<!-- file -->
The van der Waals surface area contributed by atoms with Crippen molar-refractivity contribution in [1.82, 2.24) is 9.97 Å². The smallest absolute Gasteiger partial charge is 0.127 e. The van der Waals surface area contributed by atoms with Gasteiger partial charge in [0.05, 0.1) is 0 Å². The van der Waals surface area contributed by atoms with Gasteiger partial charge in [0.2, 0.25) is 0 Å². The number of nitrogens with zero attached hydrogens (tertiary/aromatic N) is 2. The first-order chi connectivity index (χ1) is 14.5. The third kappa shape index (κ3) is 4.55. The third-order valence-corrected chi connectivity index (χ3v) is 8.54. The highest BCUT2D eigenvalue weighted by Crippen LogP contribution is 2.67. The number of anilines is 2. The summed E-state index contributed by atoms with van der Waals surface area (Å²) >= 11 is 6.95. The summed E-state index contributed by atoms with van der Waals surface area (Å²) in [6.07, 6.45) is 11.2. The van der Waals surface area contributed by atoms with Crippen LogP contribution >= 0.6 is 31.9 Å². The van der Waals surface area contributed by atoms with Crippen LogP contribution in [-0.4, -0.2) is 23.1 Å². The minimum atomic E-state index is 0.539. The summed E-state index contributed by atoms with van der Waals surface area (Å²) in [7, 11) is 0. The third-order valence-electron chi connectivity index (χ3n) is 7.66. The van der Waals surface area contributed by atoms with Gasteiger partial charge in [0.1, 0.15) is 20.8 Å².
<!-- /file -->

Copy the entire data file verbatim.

The van der Waals surface area contributed by atoms with Crippen molar-refractivity contribution in [1.82, 2.24) is 9.97 Å². The smallest absolute Gasteiger partial charge is 0.127 e. The van der Waals surface area contributed by atoms with Gasteiger partial charge in [0.05, 0.1) is 0 Å². The van der Waals surface area contributed by atoms with Gasteiger partial charge in [0.2, 0.25) is 0 Å². The number of nitrogens with zero attached hydrogens (tertiary/aromatic N) is 2. The first-order chi connectivity index (χ1) is 14.5. The third kappa shape index (κ3) is 4.55. The third-order valence-corrected chi connectivity index (χ3v) is 8.54. The highest BCUT2D eigenvalue weighted by Crippen LogP contribution is 2.67. The number of anilines is 2. The summed E-state index contributed by atoms with van der Waals surface area (Å²) >= 11 is 6.95. The summed E-state index contributed by atoms with van der Waals surface area (Å²) in [6.07, 6.45) is 11.2. The van der Waals surface area contributed by atoms with Crippen LogP contribution >= 0.6 is 31.9 Å². The van der Waals surface area contributed by atoms with Crippen LogP contribution in [-0.4, -0.2) is 23.1 Å². The minimum atomic E-state index is 0.539. The summed E-state index contributed by atoms with van der Waals surface area (Å²) in [7, 11) is 0. The third-order valence-electron chi connectivity index (χ3n) is 7.66. The van der Waals surface area contributed by atoms with Gasteiger partial charge in [0.1, 0.15) is 20.8 Å².